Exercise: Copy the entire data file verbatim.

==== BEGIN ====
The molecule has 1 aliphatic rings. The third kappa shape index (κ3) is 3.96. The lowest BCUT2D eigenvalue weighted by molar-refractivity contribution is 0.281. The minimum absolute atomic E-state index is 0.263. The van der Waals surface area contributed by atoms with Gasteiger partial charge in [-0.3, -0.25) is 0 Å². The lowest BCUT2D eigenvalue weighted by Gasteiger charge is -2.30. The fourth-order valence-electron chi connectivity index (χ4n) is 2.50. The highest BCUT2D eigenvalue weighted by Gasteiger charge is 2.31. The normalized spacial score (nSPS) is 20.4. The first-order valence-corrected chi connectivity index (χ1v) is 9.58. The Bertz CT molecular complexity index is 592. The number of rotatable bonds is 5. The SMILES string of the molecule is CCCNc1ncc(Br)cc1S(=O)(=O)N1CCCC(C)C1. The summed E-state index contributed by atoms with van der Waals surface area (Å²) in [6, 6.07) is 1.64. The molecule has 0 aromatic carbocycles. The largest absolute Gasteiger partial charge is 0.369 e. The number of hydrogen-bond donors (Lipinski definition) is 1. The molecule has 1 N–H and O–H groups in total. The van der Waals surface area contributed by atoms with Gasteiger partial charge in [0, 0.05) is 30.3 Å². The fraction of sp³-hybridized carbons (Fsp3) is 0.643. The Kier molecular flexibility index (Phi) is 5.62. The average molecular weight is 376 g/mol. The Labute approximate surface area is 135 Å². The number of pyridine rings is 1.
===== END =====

The molecule has 1 aliphatic rings. The third kappa shape index (κ3) is 3.96. The lowest BCUT2D eigenvalue weighted by molar-refractivity contribution is 0.281. The minimum absolute atomic E-state index is 0.263. The van der Waals surface area contributed by atoms with Gasteiger partial charge in [-0.3, -0.25) is 0 Å². The lowest BCUT2D eigenvalue weighted by Gasteiger charge is -2.30. The fourth-order valence-electron chi connectivity index (χ4n) is 2.50. The highest BCUT2D eigenvalue weighted by Gasteiger charge is 2.31. The normalized spacial score (nSPS) is 20.4. The first-order valence-corrected chi connectivity index (χ1v) is 9.58. The Bertz CT molecular complexity index is 592. The number of rotatable bonds is 5. The SMILES string of the molecule is CCCNc1ncc(Br)cc1S(=O)(=O)N1CCCC(C)C1. The summed E-state index contributed by atoms with van der Waals surface area (Å²) in [6, 6.07) is 1.64. The molecule has 0 aromatic carbocycles. The largest absolute Gasteiger partial charge is 0.369 e. The number of hydrogen-bond donors (Lipinski definition) is 1. The molecule has 1 N–H and O–H groups in total. The van der Waals surface area contributed by atoms with Gasteiger partial charge in [0, 0.05) is 30.3 Å². The fraction of sp³-hybridized carbons (Fsp3) is 0.643. The Kier molecular flexibility index (Phi) is 5.62. The average molecular weight is 376 g/mol. The Labute approximate surface area is 135 Å². The number of pyridine rings is 1.